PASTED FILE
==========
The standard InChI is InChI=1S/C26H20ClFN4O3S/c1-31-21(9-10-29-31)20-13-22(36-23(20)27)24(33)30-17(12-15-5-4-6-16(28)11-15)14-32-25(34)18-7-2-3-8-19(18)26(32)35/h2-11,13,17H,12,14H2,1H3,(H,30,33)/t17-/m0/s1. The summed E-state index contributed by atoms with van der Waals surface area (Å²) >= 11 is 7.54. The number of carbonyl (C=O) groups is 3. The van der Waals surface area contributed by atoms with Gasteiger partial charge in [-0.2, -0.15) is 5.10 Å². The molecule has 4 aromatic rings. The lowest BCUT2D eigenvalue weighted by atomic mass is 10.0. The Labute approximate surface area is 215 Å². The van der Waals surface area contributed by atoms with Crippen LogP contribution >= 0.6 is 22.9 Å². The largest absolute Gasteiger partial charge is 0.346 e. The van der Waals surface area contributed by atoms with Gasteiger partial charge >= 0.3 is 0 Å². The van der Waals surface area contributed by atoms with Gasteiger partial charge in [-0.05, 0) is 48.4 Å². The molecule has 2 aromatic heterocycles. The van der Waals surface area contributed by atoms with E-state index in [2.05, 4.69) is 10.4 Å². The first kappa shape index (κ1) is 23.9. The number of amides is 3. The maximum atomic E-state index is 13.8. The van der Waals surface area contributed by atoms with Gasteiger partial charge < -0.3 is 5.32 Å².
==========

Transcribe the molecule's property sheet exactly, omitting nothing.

The standard InChI is InChI=1S/C26H20ClFN4O3S/c1-31-21(9-10-29-31)20-13-22(36-23(20)27)24(33)30-17(12-15-5-4-6-16(28)11-15)14-32-25(34)18-7-2-3-8-19(18)26(32)35/h2-11,13,17H,12,14H2,1H3,(H,30,33)/t17-/m0/s1. The summed E-state index contributed by atoms with van der Waals surface area (Å²) >= 11 is 7.54. The number of carbonyl (C=O) groups is 3. The van der Waals surface area contributed by atoms with Gasteiger partial charge in [-0.2, -0.15) is 5.10 Å². The molecule has 4 aromatic rings. The lowest BCUT2D eigenvalue weighted by atomic mass is 10.0. The Labute approximate surface area is 215 Å². The van der Waals surface area contributed by atoms with Crippen LogP contribution >= 0.6 is 22.9 Å². The largest absolute Gasteiger partial charge is 0.346 e. The van der Waals surface area contributed by atoms with Gasteiger partial charge >= 0.3 is 0 Å². The van der Waals surface area contributed by atoms with Gasteiger partial charge in [-0.05, 0) is 48.4 Å². The molecule has 2 aromatic heterocycles. The van der Waals surface area contributed by atoms with E-state index in [2.05, 4.69) is 10.4 Å². The first kappa shape index (κ1) is 23.9. The number of amides is 3. The maximum atomic E-state index is 13.8. The van der Waals surface area contributed by atoms with Gasteiger partial charge < -0.3 is 5.32 Å².